15. Which of the Lysichiton do you prefer? I had to check the spelling after I read your post. Oddly, I have books that spell it both L americanum & L americanus. It is very common in swampy areas here in Seattle. My father always told me that it only stank after it was picked. But in the bog at the Bloedel Reserve, where there were many dozens, I could smell the skunky odor. It’s not terribly unpleasant.

  16. There was a few bergenia when we moved into the house, but it disappeared for some reason. I have thought of adding a new plant, but seem to remember that it likes lots of moisture? (It is very dry here in August. Perhaps this is the reason for its demise.) I also love all the other little gems in your woodland area–Erythronium Pagoda and the Epimideum caught my eye particularly.

  17. Alistair you have a beautiful woodland area, your garden keeps getting larger everytime I read your blog and the photos of the river dee in your previous post are lovely, you seem to live in a nice semi rural area when you listed as Aberdeen I thought more of big city, I’ve never been but keep hearing that it’s a big city, I tried Erythronium Pagoda but it didn’t survive here, my Aquilegia is not in flower yet only just starting to bud, love your Fritillarias, Frances

    • Hi Frances, Aberdeen does cover a vast area and it is very busy. We live in the absolute fringe of the city. Although it is not seen from the house or garden, our embankment at the very bottom of the garden hides a very busy dual carriageway. If it were not for this we would be in paradise. Thanks for visiting my site.

  18. What a wonderful selection of spring flowering plants Alistair you have. Bergenias were the first plants I bought for this garden and if you’d seen my neighbours face when I showed him 3 huge pots of leaves which he thought were rhubarb plants……….. he wasn’t very impressed with my purchases and I just told him just to wait and see…………. now I’ve got them all over the place and I love their foliage colours in the autumn aswell though they don’t flower so well in the coldest parts of the garden.

    I am really hoping that my Epimedium will flower this year – I can’t remember when it last did and the leaves are looking lovely just now. Those little flowers on yours look lovely – how many years did it take for yours to flower as I think I have had flowers once in 7 years and from what I remember they were yellow.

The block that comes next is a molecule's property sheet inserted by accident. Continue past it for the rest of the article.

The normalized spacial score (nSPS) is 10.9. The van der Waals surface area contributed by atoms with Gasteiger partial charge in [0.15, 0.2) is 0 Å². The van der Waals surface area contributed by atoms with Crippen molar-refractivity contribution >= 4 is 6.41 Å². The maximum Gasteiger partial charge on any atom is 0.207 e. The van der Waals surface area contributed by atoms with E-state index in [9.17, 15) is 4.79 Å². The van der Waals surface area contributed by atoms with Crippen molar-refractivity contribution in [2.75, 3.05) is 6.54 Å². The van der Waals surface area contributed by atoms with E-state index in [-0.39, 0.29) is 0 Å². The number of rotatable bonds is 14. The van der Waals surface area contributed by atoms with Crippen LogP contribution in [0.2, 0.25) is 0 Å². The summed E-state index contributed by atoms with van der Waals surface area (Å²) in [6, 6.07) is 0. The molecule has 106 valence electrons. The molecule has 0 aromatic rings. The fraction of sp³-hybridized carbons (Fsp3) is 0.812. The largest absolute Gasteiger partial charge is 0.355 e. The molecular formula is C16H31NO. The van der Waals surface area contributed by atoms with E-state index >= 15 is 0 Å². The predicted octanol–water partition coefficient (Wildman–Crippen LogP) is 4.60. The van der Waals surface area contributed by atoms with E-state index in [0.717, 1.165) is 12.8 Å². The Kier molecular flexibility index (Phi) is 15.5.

• I have to say Rosie, our Epimediums are grown for the leaves. We have had them for years and they always have very few flowers. But they do photograph well. I am not going to give up on the Bergenias though.

  19. Wow, Alistair, such a fabulous woodland garden! My bergenias have yet to bloom this spring. Hope springs eternal (that they will), but I must say, that yellow Erythronium Pagoda is my favorite blossom and the photo of the woodland garden should be on a greeting card!

    Cathy in MA (USA)

      • Hi, Alistair, and thanks for visiting our blog.

        Actually, we are in Massachusetts, about a 30 minute ride south of the Maine-New Hampshire border. We are centrally located in New England, living on the northeastern coast of Massachusetts where it borders New Hampshire. Maine is just a short drive further up the coast.

        Although we are a bit behind you, I think, our spring is not late for us; in fact, despite an abundance of cool, rainy weather, things are blooming right on time. Last year we were three weeks ahead of schedule for most things, having had a very mild, early spring. This year is textbook New England and we are having warm sunshine for the second day in a row, so I am off to spend the rest of the morning dealing with what all of that rain left me with – WEEDS!

        Cathy in MA-USA

        • Cathy, yes I found that you were in Massachusetts when I visited your site. Your Spring may be a little later than ours, but I bet your Summer is a treat to what we get.

          • Well, that all depends on your definition of a “treat” LOL.

            Here, June is usually the best month, with temperatures in the 70’s and 80’s with clear skies but enough rain so we don’t usually need to water the gardens.

            In July and August, it’s hazy, hot and humid, often with temperatures into the high nineties and humidity (the dew point) just as high and thunderstorms in the late afternoon or evening many days.

            We’re on the coast so we experience gale force winds frequently, plus our share of summer Nor’easters and hurricanes. A week of cool, rainy weather is always a blessing but we rarely see that during the heat of summer!

            Cathy

          • Cathy, our Summer month daytime temps range from, 56f to74f more often it is in between these two figures. One day here and there can be hotter. We are forever moaning that the Summer is too cold in Aberdeen, but secretly we are happy enough. Must say I wouldn’t be too keen on the hurricanes.